There was only one problem with this. I rarely asked those other people in my life what they wanted. Instead, I assumed. And interpreted demands that were actually coming from inside of me as ones that were coming from them. And typically, what they actually wanted wasn’t for me to work myself to the point of oblivion to achieve something that was really only a minor issue for them.

But I kept doing it over and over again.

I kept projecting that intense pressure from within on them. Confusing self-imposed demands with external ones.

Ignoring myself and my own needs didn’t lead to strength. It led to not being able to understand other people at all, especially as I threw my internal voice onto them like a ventriloquist working a dummy.

Hearing That Inner Voice Again

It took me years to realize that it was even happening. Even once I did, the path back from that behavior wasn’t easy, but the shift in how I related to myself (and subsequently to others) was profound. As I wrote in my journal:

I need to write about this because one day I’ll have worked everything out and be so far beyond my current troubles that I’ll forget how I got past this point.

I can hazard a guess, but I don’t know for sure exactly when or why everything changed. Somehow somewhere along the line I stopped listening to my emotions, my pain, my preferences, everything.

This emotional disconnect certainly had benefits – otherwise I never would have distanced myself in such a way – but it also carried a large cost. My low points seemed like they happened to someone else, a definite perk, but then, again my high points weren’t mine either. And questions about my opinions became impossibly difficult, arbitrary.

Recently, I heard my own inner voice again. At first, it was like a stranger living with me in my body. It’s soft and subtle. It feels like a quivering inside of me, but I feel it stirring, and I know when it moves, and if I focus, I know what it wants. What I want.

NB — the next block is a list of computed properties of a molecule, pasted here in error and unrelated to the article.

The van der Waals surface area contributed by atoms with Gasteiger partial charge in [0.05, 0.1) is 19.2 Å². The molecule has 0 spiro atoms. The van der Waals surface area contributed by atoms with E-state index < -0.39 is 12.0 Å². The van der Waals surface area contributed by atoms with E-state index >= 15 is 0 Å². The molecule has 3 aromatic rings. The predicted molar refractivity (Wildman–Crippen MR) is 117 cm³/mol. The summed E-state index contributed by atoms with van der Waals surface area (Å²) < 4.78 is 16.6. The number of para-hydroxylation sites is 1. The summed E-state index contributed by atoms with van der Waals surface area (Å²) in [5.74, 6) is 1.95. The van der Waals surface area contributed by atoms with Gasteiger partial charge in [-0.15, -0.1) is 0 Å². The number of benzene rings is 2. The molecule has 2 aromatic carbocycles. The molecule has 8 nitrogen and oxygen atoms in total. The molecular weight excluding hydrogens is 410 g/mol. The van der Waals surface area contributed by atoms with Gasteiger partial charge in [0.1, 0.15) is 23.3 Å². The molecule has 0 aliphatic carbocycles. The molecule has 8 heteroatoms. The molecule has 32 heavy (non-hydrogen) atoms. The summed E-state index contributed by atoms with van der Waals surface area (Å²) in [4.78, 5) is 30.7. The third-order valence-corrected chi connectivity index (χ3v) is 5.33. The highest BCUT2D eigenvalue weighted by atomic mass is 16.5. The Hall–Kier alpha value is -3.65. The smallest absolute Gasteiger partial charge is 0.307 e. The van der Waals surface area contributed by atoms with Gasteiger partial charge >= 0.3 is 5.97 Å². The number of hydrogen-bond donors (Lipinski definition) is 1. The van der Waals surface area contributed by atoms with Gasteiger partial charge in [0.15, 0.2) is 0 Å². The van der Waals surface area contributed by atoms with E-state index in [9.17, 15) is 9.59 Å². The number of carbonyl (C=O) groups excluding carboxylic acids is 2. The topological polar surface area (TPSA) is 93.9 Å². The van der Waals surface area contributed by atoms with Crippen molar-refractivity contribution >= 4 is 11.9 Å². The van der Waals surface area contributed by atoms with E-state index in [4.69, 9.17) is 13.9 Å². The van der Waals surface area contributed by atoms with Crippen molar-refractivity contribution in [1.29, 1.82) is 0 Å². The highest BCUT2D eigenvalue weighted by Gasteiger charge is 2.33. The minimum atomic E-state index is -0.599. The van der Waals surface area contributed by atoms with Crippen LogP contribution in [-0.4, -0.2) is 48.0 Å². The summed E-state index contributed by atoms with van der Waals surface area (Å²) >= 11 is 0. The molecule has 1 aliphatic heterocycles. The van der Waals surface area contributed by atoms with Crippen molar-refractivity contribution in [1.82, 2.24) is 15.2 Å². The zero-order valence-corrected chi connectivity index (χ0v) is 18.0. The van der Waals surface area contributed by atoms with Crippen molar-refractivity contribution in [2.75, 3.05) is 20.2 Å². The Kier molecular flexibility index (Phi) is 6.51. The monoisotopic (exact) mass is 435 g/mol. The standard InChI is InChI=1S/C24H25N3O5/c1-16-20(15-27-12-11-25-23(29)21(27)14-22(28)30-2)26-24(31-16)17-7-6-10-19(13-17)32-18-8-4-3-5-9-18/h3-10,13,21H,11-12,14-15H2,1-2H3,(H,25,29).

Locating Where the Pressure Comes From

Working with clients later helped me to understand that I’m not the only person who has ever struggled with this. It’s an easy thing to do, to put huge pressure on yourself internally for the sake of other people without even consulting them.

Even in non-clinical settings, I regularly encounter people who are half-killing themselves trying to accomplish something they think someone else wants them to do. Except they haven’t even asked that person. And when they do, that person doesn’t care half as much as they think about whatever trivial thing they’re obsessed with.

Hell, I even find myself in those patterns sometimes (albeit to a lesser degree than before).

And when I do, I find it helpful to stop and ask myself: “Where is this pressure I’m feeling coming from? What is my evidence that I need to be doing this?” And if necessary, I investigate with some followup questions, to myself and to others.

It can be humbling when I realize I’ve jumped to some insane conclusion yet again. But it’s better than not knowing at all. Not realizing where the pressure I feel is coming from until it’s too late.